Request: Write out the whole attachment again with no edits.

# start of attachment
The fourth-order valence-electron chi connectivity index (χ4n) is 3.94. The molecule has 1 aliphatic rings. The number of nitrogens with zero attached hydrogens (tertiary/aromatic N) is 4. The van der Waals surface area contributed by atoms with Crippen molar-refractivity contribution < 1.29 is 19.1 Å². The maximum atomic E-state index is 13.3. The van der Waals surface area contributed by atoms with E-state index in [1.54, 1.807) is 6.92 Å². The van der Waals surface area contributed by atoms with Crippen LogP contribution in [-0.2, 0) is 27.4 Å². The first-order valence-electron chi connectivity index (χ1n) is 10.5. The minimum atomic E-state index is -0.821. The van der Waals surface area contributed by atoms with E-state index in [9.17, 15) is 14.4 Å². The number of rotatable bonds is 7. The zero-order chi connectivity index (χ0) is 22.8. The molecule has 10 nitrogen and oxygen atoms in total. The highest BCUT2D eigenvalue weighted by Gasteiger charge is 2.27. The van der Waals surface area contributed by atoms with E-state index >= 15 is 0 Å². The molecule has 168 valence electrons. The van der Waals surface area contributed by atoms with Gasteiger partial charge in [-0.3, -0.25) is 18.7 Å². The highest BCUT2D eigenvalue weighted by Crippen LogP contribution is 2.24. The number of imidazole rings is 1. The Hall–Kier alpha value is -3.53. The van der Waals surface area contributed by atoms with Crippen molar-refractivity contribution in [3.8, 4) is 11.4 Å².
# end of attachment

The fourth-order valence-electron chi connectivity index (χ4n) is 3.94. The molecule has 1 aliphatic rings. The number of nitrogens with zero attached hydrogens (tertiary/aromatic N) is 4. The van der Waals surface area contributed by atoms with Crippen molar-refractivity contribution < 1.29 is 19.1 Å². The maximum atomic E-state index is 13.3. The van der Waals surface area contributed by atoms with E-state index in [1.54, 1.807) is 6.92 Å². The van der Waals surface area contributed by atoms with Crippen LogP contribution in [-0.2, 0) is 27.4 Å². The first-order valence-electron chi connectivity index (χ1n) is 10.5. The minimum atomic E-state index is -0.821. The van der Waals surface area contributed by atoms with E-state index in [9.17, 15) is 14.4 Å². The number of rotatable bonds is 7. The zero-order chi connectivity index (χ0) is 22.8. The molecule has 10 nitrogen and oxygen atoms in total. The highest BCUT2D eigenvalue weighted by Gasteiger charge is 2.27. The van der Waals surface area contributed by atoms with E-state index >= 15 is 0 Å². The molecule has 168 valence electrons. The van der Waals surface area contributed by atoms with Gasteiger partial charge in [-0.3, -0.25) is 18.7 Å². The highest BCUT2D eigenvalue weighted by Crippen LogP contribution is 2.24. The number of imidazole rings is 1. The Hall–Kier alpha value is -3.53. The van der Waals surface area contributed by atoms with Crippen molar-refractivity contribution in [3.8, 4) is 11.4 Å².